Hart v. Akzo Nobel Chemicals

2000 | Cited 0 times | D. Maine | January 20, 2000

MEMORANDUM DECISION ON MOTION TO STRIKE AND RECOMMENDED DECISION ON MOTION FOR SUMMARY JUDGMENT

The defendant seeks summary judgment on all claims brought by the plaintiff, its former employee, in this removed action alleging breach of contract and violation of 26 M.R.S.A. § 626. The defendant has moved to strike one paragraph of the statement of material facts submitted by the plaintiff in opposition to the motion. I deny the motion to strike and recommend that the court grant the motion for summary judgment in part and deny it in part.

I. Summary Judgment Standard

Summary judgment is appropriate only if "the pleadings, depositions, answers to interrogatories, and admissions on file, together with the affidavits, if any, show that there is no genuine issue as to any material fact and that the moving party is entitled to a judgment as a matter of law." Fed. R. Civ. P. 56(c). "In this regard, `material' means that a contested fact has the potential to change the outcome of the suit under the governing law if the dispute is resolved favorably to the non-movant. By like token, `genuine' means that `the evidence about the fact is such that a reasonable jury could resolve the point in favor of the nonmoving party . . . .'" McCarthy v. Northwest Airlines, Inc., 56 F.3d 313, 315 (1st Cir. 1995) (citations omitted). The party moving for summary judgment must demonstrate an absence of evidence to support the nonmoving party's case. Celotex Corp. v. Catrett, 477 U.S. 317, 325 (1986). In determining whether this burden is met, the court must view the record in the light most favorable to the nonmoving party and give that party the benefit of all reasonable inferences in its favor. Cadle Co. v. Hayes, 116 F.3d 957, 959 (1st Cir. 1997). Once the moving party has made a preliminary showing that no genuine issue of material fact exists, "the non-movant must contradict the showing by pointing to specific facts demonstrating that there is, indeed, a trialworthy issue." National Amusements, Inc. v. Town of Dedham, 43 F.3d 731, 735 (1st Cir. 1995) (citing Celotex, 477 U.S. at 324); Fed. R. Civ. P. 56(e). "This is especially true in respect to claims or issues on which the non-movant bears the burden of proof." International Ass'n of Machinists & Aerospace Workers v. Winship Green Nursing Ctr., 103 F.3d 196, 200 (1st Cir. 1996) (citations omitted).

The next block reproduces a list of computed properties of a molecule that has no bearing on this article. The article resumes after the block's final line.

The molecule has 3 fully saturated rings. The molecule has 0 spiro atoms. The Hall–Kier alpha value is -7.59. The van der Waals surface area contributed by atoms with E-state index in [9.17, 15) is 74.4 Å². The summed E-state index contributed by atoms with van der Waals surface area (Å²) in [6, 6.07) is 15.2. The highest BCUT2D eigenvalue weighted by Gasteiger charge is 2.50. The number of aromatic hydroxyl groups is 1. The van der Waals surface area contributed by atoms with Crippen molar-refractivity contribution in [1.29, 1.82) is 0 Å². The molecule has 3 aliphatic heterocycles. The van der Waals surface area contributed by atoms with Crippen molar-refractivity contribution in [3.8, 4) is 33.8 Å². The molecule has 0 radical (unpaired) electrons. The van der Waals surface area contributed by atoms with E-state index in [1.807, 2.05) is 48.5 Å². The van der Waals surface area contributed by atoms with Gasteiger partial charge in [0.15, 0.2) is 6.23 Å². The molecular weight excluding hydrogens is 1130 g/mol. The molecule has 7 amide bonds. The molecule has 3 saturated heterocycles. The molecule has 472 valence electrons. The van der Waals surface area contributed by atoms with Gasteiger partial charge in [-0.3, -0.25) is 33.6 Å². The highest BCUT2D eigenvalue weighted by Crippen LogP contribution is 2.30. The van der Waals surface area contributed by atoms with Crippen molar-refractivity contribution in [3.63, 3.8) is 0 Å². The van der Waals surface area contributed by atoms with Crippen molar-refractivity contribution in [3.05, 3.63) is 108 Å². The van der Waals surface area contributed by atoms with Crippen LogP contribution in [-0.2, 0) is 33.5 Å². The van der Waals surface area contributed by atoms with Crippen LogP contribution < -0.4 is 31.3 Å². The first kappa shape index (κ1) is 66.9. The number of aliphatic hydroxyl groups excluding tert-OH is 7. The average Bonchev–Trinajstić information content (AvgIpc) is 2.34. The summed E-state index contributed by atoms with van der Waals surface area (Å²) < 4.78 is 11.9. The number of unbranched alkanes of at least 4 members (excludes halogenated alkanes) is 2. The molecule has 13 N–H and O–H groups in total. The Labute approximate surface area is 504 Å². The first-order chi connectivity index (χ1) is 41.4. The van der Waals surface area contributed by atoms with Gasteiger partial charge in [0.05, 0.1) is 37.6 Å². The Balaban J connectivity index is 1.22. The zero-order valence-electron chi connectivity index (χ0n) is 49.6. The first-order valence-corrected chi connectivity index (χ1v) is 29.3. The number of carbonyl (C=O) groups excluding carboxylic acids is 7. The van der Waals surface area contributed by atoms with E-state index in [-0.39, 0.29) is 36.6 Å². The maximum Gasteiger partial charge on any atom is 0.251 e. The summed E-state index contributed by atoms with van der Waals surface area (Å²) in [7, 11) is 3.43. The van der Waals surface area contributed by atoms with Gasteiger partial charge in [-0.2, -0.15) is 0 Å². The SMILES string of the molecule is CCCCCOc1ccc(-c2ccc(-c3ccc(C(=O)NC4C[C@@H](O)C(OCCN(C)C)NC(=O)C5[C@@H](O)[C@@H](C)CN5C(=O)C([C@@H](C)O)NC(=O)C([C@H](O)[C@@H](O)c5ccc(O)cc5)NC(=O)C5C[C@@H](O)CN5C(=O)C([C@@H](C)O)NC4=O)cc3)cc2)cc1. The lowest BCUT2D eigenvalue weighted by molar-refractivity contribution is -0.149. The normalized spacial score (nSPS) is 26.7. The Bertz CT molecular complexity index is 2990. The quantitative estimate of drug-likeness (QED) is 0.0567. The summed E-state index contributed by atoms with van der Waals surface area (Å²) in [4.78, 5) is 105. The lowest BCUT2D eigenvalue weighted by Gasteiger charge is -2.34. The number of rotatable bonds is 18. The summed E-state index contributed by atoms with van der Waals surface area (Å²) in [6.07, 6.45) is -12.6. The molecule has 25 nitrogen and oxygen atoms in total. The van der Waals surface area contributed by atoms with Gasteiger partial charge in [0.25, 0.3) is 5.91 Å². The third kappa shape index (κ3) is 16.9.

II. Factual Background

The summary judgment record includes the following appropriately supported material facts that are not in dispute.

The defendant, Akzo Nobel Chemicals, Inc., is a Delaware corporation. Statement of Material Facts in Support of Defendant Akzo Nobel Chemical, Inc.'s Motion for Summary Judgment ("Defendant's SMF") (Docket No. 8) ¶ 1; Statement of Material Facts in Opposition to Defendant Akzo Nobel Chemicals, Inc.'s Motion for Summary Judgment ("Plaintiff's Responsive SMF") (Docket No. 10) ¶ 1. EKA Nobel, Inc. ("EKA"), 1 North American Paper Chemicals Division of Akzo Nobel Chemicals, Inc., hired the plaintiff in January 1990 to work as an account manager for its Maine market. Defendant's SMF ¶¶ 1-2; Plaintiff's Responsive SMF ¶¶ 1-2; Affidavit of Eric Padovani ("Padovani Aff."), Exh. I to Defendant's SMF, ¶ 1. Chemtronics was a 100% owned subsidiary of EKA. Padovani Aff. ¶ 1. EKA is in the business of selling chemicals and equipment to pulp and paper companies throughout North America. Defendant's SMF ¶ 3; Plaintiff's Responsive SMF ¶ 3. In 1993, Chemtronics was in the business of developing and marketing process control instrumentation systems to be used in the paper manufacturing process. Padovani Aff. ¶ 1.

Between 1991 and 1997 the plaintiff was employed as a senior technical sales representative for EKA. Defendant's SMF ¶ 6; Plaintiff's Responsive SMF ¶ 6. The plaintiff's duties as an in-house sales representative included selling EKA's chemical product line to all potential users in his territory, servicing existing accounts, keeping informed about customers' potential needs, adhering to EKA's organizational procedures and policies, and following established regional sales strategies and plans. Defendant's SMF ¶ 7; Plaintiff's Responsive SMF ¶ 7.